After carrying the torch for Minneapolis' West Bank folk/acoustic-blues scene for the past two decades, Charlie Parr is also now carrying one of the guitars that shaped that scene.

Minnesota's star picker of the modern era was gifted an old Gretsch 12-string acoustic guitar by one of the Minneapolis legends who most influenced him (and Bob Dylan, too), Spider John Koerner. The exchange last week at Palmer's Bar turned into a popular post on social media, with Parr noting, "I don't have the vocabulary to tell you what that means to me."

"Over the years the biggest and still most important lesson I took away from watching John play and listening to his records was that I could find my own voice on the guitar, and play those old songs in my own way, and that's been worth everything to me," Parr, 53, wrote in the grateful post.

As for the guitar, he said Koerner "wants that guitar to get played at shows, and recorded in the studio, and I am honored to be its steward and overprotective guardian.

"I'm looking forward to making a couple videos about the guitar and John, so you can hear for yourself the story of its transformation from six-string to 12, how the word 'Gretsch' is misspelled, its theft and recovery, and anything else Spider John wants to tell us."

Best known from the influential group Koerner, Ray & Glover — which recorded for Elektra Records and played the Newport Folk Festival in the mid-'60s — Koerner played his last local gig at the Palmer's Palmfest in 2018. He made it clear then he was retiring at age 79, in large part because playing guitar had become difficult.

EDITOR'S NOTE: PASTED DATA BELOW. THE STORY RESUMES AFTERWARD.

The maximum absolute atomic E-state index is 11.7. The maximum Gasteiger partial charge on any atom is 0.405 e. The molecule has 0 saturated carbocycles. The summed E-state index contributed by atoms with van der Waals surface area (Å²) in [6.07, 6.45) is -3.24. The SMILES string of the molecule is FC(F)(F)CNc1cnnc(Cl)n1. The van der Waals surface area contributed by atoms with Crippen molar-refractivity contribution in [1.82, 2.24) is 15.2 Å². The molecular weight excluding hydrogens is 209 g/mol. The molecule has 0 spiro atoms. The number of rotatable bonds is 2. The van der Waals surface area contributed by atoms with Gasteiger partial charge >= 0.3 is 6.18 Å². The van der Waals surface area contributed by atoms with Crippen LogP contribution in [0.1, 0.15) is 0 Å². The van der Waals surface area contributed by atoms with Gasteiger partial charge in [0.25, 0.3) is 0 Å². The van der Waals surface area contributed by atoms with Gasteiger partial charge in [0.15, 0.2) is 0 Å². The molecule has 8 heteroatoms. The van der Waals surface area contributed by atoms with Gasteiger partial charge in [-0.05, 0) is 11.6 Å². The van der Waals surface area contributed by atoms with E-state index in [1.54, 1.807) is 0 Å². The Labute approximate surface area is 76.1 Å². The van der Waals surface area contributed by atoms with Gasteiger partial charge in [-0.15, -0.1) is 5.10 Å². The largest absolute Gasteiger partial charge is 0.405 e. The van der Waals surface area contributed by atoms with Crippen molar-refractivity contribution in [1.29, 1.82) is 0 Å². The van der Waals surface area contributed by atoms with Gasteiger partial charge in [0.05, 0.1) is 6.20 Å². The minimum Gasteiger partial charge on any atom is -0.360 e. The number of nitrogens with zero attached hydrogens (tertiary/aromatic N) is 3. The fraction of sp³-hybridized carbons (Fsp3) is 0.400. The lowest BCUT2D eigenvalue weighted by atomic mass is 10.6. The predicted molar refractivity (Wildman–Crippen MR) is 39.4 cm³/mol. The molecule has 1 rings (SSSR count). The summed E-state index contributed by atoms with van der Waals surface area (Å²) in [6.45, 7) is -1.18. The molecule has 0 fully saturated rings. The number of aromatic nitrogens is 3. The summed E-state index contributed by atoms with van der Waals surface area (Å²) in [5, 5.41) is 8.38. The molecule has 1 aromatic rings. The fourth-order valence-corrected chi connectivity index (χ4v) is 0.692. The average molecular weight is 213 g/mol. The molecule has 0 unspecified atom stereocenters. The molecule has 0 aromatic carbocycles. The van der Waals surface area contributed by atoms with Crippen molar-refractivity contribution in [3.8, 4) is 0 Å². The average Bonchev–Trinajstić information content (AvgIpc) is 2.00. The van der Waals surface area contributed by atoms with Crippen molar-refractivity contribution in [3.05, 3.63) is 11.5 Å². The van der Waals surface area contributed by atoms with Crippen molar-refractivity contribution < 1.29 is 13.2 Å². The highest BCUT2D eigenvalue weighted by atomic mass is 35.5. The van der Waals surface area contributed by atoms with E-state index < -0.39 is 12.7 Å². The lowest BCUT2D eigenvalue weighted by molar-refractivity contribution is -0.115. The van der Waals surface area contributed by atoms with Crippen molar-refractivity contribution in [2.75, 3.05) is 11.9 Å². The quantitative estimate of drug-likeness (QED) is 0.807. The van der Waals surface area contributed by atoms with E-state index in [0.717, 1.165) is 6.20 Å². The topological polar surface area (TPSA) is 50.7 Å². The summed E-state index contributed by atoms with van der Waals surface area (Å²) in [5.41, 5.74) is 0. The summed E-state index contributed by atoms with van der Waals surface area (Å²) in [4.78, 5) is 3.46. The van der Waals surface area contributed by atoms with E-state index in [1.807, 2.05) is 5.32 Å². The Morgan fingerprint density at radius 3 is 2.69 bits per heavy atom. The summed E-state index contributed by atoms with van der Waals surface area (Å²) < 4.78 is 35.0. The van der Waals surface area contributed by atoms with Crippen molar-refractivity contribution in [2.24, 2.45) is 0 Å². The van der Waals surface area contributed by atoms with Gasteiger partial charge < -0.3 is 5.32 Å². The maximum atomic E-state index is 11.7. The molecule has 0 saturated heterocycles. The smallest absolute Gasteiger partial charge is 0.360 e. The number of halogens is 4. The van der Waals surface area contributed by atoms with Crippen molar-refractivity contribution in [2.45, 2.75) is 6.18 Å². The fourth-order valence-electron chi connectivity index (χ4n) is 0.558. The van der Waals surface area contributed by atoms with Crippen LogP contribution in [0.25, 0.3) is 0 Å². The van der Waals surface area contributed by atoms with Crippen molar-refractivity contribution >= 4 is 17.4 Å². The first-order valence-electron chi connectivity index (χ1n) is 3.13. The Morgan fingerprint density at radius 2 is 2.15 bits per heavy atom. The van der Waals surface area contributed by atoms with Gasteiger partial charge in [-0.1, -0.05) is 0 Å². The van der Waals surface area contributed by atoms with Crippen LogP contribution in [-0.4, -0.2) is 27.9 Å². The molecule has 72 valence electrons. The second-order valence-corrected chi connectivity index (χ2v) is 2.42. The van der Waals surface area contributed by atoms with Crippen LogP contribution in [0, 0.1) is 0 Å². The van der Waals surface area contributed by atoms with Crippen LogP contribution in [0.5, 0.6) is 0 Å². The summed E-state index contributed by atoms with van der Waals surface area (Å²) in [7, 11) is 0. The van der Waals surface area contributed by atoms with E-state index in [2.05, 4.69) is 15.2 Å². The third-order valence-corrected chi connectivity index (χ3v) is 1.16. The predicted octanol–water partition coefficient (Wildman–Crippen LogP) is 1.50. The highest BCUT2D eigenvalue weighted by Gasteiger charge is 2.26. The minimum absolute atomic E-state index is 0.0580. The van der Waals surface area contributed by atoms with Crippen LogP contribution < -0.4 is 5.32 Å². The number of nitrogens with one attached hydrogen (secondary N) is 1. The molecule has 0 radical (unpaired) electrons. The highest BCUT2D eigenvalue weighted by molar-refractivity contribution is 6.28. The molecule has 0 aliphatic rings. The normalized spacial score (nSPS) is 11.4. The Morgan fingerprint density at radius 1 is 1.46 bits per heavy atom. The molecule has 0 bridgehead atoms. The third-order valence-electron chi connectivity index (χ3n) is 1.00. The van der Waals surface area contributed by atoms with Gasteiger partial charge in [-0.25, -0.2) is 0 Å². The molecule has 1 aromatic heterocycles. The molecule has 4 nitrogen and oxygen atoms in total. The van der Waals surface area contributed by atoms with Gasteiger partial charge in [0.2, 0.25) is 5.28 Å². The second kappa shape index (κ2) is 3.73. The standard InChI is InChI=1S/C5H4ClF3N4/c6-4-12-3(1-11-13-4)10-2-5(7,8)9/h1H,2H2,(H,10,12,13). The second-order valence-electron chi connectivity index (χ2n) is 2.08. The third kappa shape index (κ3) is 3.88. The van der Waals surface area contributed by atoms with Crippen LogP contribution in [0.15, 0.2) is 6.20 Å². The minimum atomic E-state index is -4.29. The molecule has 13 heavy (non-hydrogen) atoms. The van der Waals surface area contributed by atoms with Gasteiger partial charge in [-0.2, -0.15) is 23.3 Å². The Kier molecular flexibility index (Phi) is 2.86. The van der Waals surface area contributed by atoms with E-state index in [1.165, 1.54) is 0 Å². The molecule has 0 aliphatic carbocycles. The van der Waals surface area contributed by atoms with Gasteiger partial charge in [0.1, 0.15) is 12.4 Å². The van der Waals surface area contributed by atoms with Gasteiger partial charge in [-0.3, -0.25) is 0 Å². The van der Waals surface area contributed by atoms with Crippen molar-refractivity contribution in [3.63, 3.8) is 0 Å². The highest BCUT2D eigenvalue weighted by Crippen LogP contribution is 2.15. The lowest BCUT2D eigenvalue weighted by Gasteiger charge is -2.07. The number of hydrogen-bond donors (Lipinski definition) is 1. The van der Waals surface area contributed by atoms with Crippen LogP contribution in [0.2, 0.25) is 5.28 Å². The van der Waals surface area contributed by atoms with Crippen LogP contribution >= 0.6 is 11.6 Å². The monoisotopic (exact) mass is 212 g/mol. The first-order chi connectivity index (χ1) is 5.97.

"My hands won't always do what they used to," said Koerner, who's still a regular at Palmer's (sans guitar). "Sometimes I say my muscle memory has Alzheimer's."

Parr has spent much of the year on the road touring behind his double-album "Last of the Better Days Ahead," issued last year by the Smithsonian Folkways label. This week, he's promoting the release of a book of the same name, newly published by Southwestern Wisconsin-based Ramshackle Press. Promo for the book describes it as "tales of childhood, families, cantankerous uncles and aunts, and slightly lost individuals." It's not a memoir, Parr noted, but the stories in it are "very much real."

The Electric Fetus is hosting a free book-signing event with Parr on Tuesday at 5 p.m. His next scheduled musical appearance in town is an opening gig with Trampled by Turtles at the Armory on Nov. 26. Can't wait to hear that old, big Gretsch booming though that old, big hall.